Monday, November 25, 2013


Friday evening, we finally got around to teaching Nick again. The week before, we asked him about a baptism date and when he feels he should be baptized. At this lesson, we brought up that commitment and he said that he'd been praying about one but has yet to decide on a date. Sister Devenport and I then decided to ask him how he felt about being baptized on December 14 and he seemed to light up when we mentioned that day. Of course, we fervently invited him to pray about that date, but I'm very confident that Nick will be baptized on December 14. 
I cannot adequately express the joy in my heart! I've been teaching Nick since August and he has come such a long way. I distinctly remember my first lesson with him - completely shut off, wouldn't even look at us, and didn't say a single word. The whole time, he sat there fiddling with his hands, staring at the ground. I felt so awkward when I left.
And now? The whole lesson he was staring at us straight into our eyes. He was absolutely beaming and shared so many amazing stories with us. His countenance was bright and he couldn't seem to stop smiling and nodding. The light of Jesus Christ has entered into his life and you can distinctly tell. Nick expressed that he wanted to be absolutely sure about the Church before he was baptized, but by the way he said it, I could just tell that he would know for sure by the baptism date we set.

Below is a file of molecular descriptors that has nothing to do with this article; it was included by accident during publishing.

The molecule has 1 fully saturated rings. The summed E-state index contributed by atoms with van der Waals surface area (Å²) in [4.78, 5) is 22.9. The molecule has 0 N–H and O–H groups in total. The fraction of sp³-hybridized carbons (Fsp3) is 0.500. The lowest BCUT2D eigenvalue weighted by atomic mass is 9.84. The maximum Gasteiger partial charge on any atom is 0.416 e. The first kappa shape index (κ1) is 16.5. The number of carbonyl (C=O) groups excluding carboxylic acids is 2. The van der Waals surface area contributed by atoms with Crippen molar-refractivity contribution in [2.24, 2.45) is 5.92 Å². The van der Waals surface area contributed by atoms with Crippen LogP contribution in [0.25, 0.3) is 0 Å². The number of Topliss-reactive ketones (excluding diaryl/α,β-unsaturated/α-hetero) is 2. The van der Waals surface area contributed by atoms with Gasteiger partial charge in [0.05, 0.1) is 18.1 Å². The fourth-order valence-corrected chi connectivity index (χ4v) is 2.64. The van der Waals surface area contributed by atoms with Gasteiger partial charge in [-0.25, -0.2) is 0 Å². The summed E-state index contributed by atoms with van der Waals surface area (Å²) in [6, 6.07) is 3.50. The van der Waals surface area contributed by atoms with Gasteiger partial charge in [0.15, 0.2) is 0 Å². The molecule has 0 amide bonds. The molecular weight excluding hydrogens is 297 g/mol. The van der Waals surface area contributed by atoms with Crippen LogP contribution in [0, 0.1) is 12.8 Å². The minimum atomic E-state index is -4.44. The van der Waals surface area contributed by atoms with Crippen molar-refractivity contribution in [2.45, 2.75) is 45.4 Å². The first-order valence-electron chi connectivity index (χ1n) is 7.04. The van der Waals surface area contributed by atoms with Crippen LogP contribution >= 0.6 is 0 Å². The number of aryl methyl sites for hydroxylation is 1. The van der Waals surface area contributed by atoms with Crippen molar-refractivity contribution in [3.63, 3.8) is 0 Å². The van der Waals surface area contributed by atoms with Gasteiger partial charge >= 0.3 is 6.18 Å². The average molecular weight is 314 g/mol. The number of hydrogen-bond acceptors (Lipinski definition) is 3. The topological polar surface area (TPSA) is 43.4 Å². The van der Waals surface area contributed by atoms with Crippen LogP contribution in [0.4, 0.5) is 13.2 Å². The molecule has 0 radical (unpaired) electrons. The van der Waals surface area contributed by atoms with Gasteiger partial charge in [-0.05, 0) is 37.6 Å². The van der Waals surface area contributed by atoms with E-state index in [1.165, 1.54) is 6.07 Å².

I remember one of my first weeks in the mission, Elder Green, my district leader then, said, "I'm glad that we don't baptize a ton of people. Because every person who I teach that enters into the waters of baptism? They mean so much to me. I remember every single lesson I ever taught. I remember watching them change. They're not another number among dozens of baptisms. I know them and I love them."
He was so right. I could tell you about every single lesson with Nick. I could tell you all about him - his wants, his fears, his dreams. He means so much to me. I wouldn't trade anything for those lessons with him, those moments. I truly feel as if he's one of my friends. 
I cannot wait for December 14th. 

My current district leader said the other day, "You either already have a ton of hope, or you need to learn hope in this mission." It's true. Hope is what drives us missionaries here in the Mississippi Jackson mission. Hope. You wake up in the morning, hoping your lesson for that day doesn't fall through. Hoping that you'll meet someone to teach. Hoping. When that lesson falls through, you hope that you can reschedule. You hope that they are still interested. You hope for them. You hope for their salvation. In this mission, you hope that you can bring save one soul unto salvation. Hope that you make a little difference in someone's life. You either already have a lot of hope or you were sent here to learn how to hope. 

I wouldn't trade this mission for the world. I am supposed to be here. I'm so grateful that the Lord has seen fit to send me to this mission. The days sometimes drag on, the weeks sometimes seem bleak, but the future is bright. I have hope.

All my love,

Sister Sarah Michéle Durrant

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